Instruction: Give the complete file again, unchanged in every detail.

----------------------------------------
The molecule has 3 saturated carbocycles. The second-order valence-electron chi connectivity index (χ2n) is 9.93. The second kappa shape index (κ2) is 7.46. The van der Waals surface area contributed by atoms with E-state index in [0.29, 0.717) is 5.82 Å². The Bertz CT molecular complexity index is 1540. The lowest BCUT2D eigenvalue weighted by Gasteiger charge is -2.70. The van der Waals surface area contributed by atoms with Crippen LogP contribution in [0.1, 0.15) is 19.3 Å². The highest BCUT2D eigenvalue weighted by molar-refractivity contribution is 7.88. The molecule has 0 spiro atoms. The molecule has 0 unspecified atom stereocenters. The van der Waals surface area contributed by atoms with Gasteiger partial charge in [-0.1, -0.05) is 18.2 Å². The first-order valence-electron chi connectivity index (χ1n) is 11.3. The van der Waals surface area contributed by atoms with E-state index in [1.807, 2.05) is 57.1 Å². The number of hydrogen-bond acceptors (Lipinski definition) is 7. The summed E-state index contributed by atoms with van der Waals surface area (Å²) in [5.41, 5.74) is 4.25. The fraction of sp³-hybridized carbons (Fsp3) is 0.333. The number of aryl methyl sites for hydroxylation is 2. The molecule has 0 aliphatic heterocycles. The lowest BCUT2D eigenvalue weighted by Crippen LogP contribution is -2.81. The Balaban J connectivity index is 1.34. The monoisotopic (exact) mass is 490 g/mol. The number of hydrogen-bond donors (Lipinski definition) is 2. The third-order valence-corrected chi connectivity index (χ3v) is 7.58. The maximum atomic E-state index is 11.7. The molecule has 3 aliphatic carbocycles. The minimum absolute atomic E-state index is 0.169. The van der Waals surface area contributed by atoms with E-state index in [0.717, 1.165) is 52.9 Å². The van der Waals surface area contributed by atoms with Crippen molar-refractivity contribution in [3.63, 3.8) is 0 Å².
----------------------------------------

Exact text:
The molecule has 3 saturated carbocycles. The second-order valence-electron chi connectivity index (χ2n) is 9.93. The second kappa shape index (κ2) is 7.46. The van der Waals surface area contributed by atoms with E-state index in [0.29, 0.717) is 5.82 Å². The Bertz CT molecular complexity index is 1540. The lowest BCUT2D eigenvalue weighted by Gasteiger charge is -2.70. The van der Waals surface area contributed by atoms with Crippen LogP contribution in [0.1, 0.15) is 19.3 Å². The highest BCUT2D eigenvalue weighted by molar-refractivity contribution is 7.88. The molecule has 0 spiro atoms. The molecule has 0 unspecified atom stereocenters. The van der Waals surface area contributed by atoms with Gasteiger partial charge in [-0.1, -0.05) is 18.2 Å². The first-order valence-electron chi connectivity index (χ1n) is 11.3. The van der Waals surface area contributed by atoms with E-state index in [1.807, 2.05) is 57.1 Å². The number of hydrogen-bond acceptors (Lipinski definition) is 7. The summed E-state index contributed by atoms with van der Waals surface area (Å²) in [5.41, 5.74) is 4.25. The fraction of sp³-hybridized carbons (Fsp3) is 0.333. The number of aryl methyl sites for hydroxylation is 2. The molecule has 0 aliphatic heterocycles. The lowest BCUT2D eigenvalue weighted by Crippen LogP contribution is -2.81. The Balaban J connectivity index is 1.34. The monoisotopic (exact) mass is 490 g/mol. The number of hydrogen-bond donors (Lipinski definition) is 2. The third-order valence-corrected chi connectivity index (χ3v) is 7.58. The maximum atomic E-state index is 11.7. The molecule has 3 aliphatic carbocycles. The minimum absolute atomic E-state index is 0.169. The van der Waals surface area contributed by atoms with E-state index in [0.717, 1.165) is 52.9 Å². The van der Waals surface area contributed by atoms with Crippen molar-refractivity contribution in [3.63, 3.8) is 0 Å².